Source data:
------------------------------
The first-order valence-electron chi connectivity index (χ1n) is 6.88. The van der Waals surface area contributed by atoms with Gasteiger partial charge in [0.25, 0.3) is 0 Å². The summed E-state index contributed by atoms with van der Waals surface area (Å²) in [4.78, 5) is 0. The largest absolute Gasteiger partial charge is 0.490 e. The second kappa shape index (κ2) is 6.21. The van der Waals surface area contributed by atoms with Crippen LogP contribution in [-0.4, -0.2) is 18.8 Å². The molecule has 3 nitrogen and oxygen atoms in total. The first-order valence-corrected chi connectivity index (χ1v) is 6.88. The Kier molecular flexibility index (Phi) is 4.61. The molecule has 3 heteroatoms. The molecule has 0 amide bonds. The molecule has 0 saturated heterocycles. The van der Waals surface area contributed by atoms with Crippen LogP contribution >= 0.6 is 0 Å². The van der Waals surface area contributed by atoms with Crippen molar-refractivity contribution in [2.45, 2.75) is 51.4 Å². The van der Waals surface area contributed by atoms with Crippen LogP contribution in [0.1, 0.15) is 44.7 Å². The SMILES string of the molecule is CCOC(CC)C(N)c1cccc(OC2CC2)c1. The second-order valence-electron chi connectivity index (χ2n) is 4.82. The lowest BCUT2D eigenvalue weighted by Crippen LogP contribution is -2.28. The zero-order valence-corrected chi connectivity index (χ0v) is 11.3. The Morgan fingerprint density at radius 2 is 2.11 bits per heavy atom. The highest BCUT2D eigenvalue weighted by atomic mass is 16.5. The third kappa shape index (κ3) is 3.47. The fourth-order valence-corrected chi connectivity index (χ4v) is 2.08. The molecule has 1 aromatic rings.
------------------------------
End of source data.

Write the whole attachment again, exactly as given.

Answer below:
The first-order valence-electron chi connectivity index (χ1n) is 6.88. The van der Waals surface area contributed by atoms with Gasteiger partial charge in [0.25, 0.3) is 0 Å². The summed E-state index contributed by atoms with van der Waals surface area (Å²) in [4.78, 5) is 0. The largest absolute Gasteiger partial charge is 0.490 e. The second kappa shape index (κ2) is 6.21. The van der Waals surface area contributed by atoms with Crippen LogP contribution in [-0.4, -0.2) is 18.8 Å². The molecule has 3 nitrogen and oxygen atoms in total. The first-order valence-corrected chi connectivity index (χ1v) is 6.88. The Kier molecular flexibility index (Phi) is 4.61. The molecule has 3 heteroatoms. The molecule has 0 amide bonds. The molecule has 0 saturated heterocycles. The van der Waals surface area contributed by atoms with Crippen LogP contribution >= 0.6 is 0 Å². The van der Waals surface area contributed by atoms with Crippen molar-refractivity contribution in [2.45, 2.75) is 51.4 Å². The van der Waals surface area contributed by atoms with Crippen LogP contribution in [0.1, 0.15) is 44.7 Å². The SMILES string of the molecule is CCOC(CC)C(N)c1cccc(OC2CC2)c1. The second-order valence-electron chi connectivity index (χ2n) is 4.82. The lowest BCUT2D eigenvalue weighted by Crippen LogP contribution is -2.28. The zero-order valence-corrected chi connectivity index (χ0v) is 11.3. The Morgan fingerprint density at radius 2 is 2.11 bits per heavy atom. The highest BCUT2D eigenvalue weighted by atomic mass is 16.5. The third kappa shape index (κ3) is 3.47. The fourth-order valence-corrected chi connectivity index (χ4v) is 2.08. The molecule has 1 aromatic rings.